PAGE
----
Halt the gold rush to corn fuel
To take corn out of cereal bowls and put it into our gas tanks isn't an answer to global warming.
Corn. There's nothing like eating it right off the cob at a picnic. It's also great as flakes, fritters, or a muffin. And it's feed for livestock. But there's one thing corn should not be: A solution for global warming or a way to reduce America's dependency on foreign oil.
Corn-based ethanol fuel has been growing wildly in recent years. According to the Renewable Fuels Association, the US now has 129 ethanol plants, with more than 50 online since just 2005. In his State of the Union address earlier this year, President Bush called for the US to make 35 billion gallons of ethanol annually by 2017, about 15 percent of its total liquid fuels.
Today, half the gasoline sold in the US contains some ethanol. But the problems of mass- producing this type of ethanol are beginning to crop up.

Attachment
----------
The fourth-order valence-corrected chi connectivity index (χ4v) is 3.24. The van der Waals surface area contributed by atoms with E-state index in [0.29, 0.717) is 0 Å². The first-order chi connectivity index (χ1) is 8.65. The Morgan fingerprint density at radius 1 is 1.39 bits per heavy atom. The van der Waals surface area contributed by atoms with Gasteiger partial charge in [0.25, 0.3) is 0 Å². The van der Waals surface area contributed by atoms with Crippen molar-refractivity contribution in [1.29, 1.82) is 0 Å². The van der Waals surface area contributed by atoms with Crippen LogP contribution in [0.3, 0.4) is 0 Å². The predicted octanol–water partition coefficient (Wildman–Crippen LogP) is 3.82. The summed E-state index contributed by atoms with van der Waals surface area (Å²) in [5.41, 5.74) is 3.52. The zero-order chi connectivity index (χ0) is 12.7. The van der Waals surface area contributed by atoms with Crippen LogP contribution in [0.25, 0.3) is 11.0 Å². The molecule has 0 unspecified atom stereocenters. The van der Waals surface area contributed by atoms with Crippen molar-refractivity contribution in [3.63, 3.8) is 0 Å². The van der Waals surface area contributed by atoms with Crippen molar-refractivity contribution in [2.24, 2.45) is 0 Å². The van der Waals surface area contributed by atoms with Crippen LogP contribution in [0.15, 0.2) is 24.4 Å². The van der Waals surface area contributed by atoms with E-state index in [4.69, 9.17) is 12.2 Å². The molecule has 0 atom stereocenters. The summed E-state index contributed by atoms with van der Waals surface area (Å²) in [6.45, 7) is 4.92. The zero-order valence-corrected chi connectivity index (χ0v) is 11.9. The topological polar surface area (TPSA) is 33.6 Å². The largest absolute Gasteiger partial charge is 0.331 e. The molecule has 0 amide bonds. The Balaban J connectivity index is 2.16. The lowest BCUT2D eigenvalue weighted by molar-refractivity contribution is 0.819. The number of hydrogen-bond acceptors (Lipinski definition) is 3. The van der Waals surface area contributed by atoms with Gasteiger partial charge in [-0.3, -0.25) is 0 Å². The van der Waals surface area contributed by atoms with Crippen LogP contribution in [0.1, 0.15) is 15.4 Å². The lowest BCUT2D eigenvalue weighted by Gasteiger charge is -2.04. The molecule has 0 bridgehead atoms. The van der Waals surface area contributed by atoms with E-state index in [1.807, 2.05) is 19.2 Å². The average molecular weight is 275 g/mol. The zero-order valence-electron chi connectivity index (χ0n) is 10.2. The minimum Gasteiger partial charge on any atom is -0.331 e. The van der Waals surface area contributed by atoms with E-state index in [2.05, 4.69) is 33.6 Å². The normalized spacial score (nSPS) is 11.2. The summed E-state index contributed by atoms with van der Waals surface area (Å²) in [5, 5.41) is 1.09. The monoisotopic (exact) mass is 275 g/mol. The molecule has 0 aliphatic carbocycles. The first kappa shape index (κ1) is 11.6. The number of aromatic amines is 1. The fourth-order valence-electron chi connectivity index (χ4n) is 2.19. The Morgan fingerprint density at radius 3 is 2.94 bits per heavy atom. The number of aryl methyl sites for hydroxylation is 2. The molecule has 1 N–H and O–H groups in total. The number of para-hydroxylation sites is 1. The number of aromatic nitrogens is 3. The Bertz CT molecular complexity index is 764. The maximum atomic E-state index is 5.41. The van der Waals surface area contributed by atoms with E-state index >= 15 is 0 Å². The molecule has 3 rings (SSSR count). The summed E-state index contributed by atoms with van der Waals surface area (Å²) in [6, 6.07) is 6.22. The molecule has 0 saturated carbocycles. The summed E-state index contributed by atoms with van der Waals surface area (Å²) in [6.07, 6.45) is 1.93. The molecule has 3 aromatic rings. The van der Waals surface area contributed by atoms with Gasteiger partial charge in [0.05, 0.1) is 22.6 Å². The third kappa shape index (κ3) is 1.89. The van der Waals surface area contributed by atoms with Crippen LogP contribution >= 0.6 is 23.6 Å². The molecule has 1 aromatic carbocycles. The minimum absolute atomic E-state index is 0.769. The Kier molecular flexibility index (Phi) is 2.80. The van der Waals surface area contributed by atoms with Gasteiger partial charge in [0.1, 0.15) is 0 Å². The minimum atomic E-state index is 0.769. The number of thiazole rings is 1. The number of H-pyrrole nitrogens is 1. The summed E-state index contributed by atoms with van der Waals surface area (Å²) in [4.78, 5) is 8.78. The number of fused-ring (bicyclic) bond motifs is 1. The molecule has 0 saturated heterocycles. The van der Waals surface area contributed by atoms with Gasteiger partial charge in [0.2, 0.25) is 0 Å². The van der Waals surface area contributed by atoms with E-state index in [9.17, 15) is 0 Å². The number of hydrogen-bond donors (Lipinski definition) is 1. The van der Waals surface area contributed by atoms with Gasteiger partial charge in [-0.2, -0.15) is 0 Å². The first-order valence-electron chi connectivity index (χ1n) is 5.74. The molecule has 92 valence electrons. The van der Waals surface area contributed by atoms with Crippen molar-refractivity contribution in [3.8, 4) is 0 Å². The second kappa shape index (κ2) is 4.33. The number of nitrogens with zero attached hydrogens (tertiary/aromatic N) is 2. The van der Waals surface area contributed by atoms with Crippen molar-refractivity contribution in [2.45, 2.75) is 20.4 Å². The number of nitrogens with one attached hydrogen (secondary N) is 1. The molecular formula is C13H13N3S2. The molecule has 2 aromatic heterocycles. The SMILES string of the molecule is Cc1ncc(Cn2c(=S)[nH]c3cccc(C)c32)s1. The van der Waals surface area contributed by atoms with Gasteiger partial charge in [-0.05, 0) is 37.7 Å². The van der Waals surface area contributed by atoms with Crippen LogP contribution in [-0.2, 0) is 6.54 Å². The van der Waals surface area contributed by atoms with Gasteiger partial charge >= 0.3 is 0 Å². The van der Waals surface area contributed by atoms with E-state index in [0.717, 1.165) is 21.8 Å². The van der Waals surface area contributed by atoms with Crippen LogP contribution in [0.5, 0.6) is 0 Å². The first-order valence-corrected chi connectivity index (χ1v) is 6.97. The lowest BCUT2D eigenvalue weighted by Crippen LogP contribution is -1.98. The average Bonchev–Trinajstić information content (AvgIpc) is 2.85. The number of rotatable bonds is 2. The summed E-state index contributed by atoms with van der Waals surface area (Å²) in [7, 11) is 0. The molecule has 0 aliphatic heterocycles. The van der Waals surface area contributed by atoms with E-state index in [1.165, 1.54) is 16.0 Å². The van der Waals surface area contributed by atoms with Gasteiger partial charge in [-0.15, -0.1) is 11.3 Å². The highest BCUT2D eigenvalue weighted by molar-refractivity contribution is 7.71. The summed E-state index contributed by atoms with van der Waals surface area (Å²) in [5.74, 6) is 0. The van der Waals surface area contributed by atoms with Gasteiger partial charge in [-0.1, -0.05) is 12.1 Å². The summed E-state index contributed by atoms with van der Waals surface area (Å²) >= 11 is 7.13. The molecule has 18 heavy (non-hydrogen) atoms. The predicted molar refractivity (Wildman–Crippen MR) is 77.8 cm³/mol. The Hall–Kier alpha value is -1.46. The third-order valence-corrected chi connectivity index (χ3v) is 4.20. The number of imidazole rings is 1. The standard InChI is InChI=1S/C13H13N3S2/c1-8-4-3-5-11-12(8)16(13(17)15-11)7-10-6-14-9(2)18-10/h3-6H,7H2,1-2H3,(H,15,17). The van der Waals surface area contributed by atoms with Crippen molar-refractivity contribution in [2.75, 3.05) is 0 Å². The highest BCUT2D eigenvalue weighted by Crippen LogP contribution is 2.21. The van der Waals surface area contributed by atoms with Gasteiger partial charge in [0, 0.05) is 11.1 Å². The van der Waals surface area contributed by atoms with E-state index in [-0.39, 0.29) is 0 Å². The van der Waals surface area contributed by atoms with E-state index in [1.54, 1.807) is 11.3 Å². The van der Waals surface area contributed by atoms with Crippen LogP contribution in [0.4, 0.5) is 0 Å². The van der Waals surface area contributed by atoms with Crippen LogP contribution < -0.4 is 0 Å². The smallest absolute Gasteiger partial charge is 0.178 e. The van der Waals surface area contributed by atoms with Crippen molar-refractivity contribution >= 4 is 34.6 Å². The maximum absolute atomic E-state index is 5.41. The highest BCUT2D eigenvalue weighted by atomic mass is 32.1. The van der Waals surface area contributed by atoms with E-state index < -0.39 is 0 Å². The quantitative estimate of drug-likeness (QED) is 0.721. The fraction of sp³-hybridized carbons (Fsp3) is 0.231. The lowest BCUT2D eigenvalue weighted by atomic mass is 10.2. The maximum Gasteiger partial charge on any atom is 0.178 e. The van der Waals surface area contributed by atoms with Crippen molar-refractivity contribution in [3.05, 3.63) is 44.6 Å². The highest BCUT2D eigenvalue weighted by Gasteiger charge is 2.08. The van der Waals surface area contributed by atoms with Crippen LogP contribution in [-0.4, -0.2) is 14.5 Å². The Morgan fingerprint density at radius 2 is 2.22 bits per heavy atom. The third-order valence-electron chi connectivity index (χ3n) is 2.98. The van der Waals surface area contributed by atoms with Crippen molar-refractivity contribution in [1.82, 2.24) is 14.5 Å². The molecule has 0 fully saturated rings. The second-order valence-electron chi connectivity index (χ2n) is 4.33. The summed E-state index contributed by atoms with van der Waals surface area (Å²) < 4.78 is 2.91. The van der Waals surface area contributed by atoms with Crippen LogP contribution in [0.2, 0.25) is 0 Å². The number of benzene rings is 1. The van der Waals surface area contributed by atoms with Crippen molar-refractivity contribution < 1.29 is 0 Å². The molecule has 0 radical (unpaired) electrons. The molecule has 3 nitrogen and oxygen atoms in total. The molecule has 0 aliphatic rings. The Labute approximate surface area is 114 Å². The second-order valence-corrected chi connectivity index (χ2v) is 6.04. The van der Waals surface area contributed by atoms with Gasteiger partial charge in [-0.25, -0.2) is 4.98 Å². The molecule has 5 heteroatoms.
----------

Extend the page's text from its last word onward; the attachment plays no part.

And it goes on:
One problem, according to a report this month from the National Research Council, is that the projected increases in the use of corn to produce ethanol could cause considerable harm to water quality and supply. Pushing corn production into drier regions could drain aquifers and compete with other needs for water such as hydropower and fish habitat. The heavy use of nitrogen needed to fertilize corn crops could harm the quality of groundwater, rivers, and coastal waters, causing "dead zones." A single corn-ethanol refinery that produces 100 million gallons a year would use enough water to supply a town of 5,000 people, the study concluded.
Ethanol also doesn't travel well through pipelines because it easily picks up water and other contaminants. That means it's impractical to ship it over long distances.